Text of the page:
`Udayy Saddam Husayn. Saddam reportedly sees `Uday, born in 1964, as his heir apparent. Once known primarily for his taste in sports cars and women, `Udayy now has diverse powers. Starting from his chairmanship of the Olympic Committee, he has acquired a daily newspaper (Babil), a sports paper (Al-Ba`th al-Riyadi), a weekly magazine (Ar-Rafidayn) and a youth television and radio network (Shabab). He recently founded Saddam's Fida'in--a grouping of youth commando units charged with protecting the regime. He oversees foreign oil sales, much of the domestic economy, and some of the issues concerned with international sanctions. He has many other cultural, social, security, and economic responsibilities, and is even beginning to dabble in military matters.
`Udayy's behavior is inversely proportionate to his power: the more he controls, the worse he acts. Perhaps the most famous incident was the October 1988 murder of Saddam's trusted valet, Kamil Hanna Juju. Henderson 80
The many versions of this attack all agree on the motive: `Udayy was angry over the valet's role as a go-between for Saddam and his new mistress (and eventual second wife), Samira Shahbandar, a relationship that to `Udayy dishonored his mother and therefore himself. As best as can be determined, `Udayy's unhappiness with Hanna was aggravated when he was excluded from a party Hanna threw at Saddam's behest for Suzanne Mubarak, the wife of Egypt's President Husni Mubarak. On the shooting off of celebratory shots into the air, one of `Udayy's men reportedly complained about the noise, to which Hanna replied, "Tell `Udayy I don't take orders from babies." A drunken `Udayy then stormed the party, carrying a German-made nightstick equipped with a stiletto and electric prods, and slashed Hanna's neck, then shot him. `Udayy then fled the scene, swallowed pills, and ended up in the hospital. While recovering, Saddam reportedly warned his son, "If Hanna dies, so will you."7 The valet did indeed die but Saddam permitted `Udayy to leave the country until his feelings had cooled enough for his son to return. [...]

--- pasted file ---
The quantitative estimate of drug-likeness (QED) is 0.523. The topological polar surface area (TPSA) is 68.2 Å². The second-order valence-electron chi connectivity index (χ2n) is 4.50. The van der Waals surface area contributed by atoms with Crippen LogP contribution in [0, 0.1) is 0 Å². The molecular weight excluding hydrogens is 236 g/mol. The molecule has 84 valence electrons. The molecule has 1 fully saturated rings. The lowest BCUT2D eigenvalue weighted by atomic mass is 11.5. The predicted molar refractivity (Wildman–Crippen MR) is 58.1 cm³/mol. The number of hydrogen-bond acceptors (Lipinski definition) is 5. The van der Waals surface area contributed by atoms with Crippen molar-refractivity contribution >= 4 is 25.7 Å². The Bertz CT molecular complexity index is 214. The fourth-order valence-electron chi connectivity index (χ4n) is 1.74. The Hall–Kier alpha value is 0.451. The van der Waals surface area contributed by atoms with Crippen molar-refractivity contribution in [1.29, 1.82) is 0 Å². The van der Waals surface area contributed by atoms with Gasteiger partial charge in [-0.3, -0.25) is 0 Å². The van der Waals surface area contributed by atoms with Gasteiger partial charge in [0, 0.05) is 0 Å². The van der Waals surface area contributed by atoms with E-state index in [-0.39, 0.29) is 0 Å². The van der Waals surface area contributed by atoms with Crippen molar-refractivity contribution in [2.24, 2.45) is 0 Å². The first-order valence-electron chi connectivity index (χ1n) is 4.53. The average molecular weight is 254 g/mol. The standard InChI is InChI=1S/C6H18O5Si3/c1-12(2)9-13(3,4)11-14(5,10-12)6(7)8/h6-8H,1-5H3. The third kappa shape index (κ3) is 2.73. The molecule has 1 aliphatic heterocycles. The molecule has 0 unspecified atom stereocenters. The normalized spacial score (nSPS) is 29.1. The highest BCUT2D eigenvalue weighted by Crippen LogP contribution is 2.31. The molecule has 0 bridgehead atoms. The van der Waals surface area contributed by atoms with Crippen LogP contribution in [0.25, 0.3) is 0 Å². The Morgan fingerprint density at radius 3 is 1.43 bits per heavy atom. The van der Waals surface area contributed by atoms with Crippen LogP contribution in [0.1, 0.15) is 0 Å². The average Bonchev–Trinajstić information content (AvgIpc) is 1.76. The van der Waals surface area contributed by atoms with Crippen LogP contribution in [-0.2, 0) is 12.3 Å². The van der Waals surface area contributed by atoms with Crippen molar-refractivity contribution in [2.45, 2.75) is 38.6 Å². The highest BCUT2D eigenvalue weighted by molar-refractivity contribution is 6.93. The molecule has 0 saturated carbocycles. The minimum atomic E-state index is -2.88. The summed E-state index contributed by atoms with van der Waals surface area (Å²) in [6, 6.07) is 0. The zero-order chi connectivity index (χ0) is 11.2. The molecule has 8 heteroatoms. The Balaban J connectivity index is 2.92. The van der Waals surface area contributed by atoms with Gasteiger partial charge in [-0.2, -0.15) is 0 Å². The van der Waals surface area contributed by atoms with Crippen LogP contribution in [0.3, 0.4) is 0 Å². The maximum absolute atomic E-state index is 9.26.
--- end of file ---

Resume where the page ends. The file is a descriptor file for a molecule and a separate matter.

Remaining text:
Qusay Saddam Husayn. Comparatively little is heard of Saddam's younger son. Born in 1967, Qusay runs Saddam's special security force. It not only protects the ruler but also "employs the bodyguards of ministers and Ba`th Party officials who are tasked not only with protecting these people but also arresting them if they become suspect."16 Some exiles suggest that Qusay in fact wields more power than his older brother. Ahmad Chalabi of the Iraqi National Congress, a leading opposition group in exile, believes that Qusay, as head of the regime's security services, is more likely than `Udayy to succeed their father.17 [...]
`Adnan Khayrallah Tulfa. The current period of family strife can be traced back to May 1989 and the death of Saddam's cousin and close friend from childhood, `Adnan Khayrallah.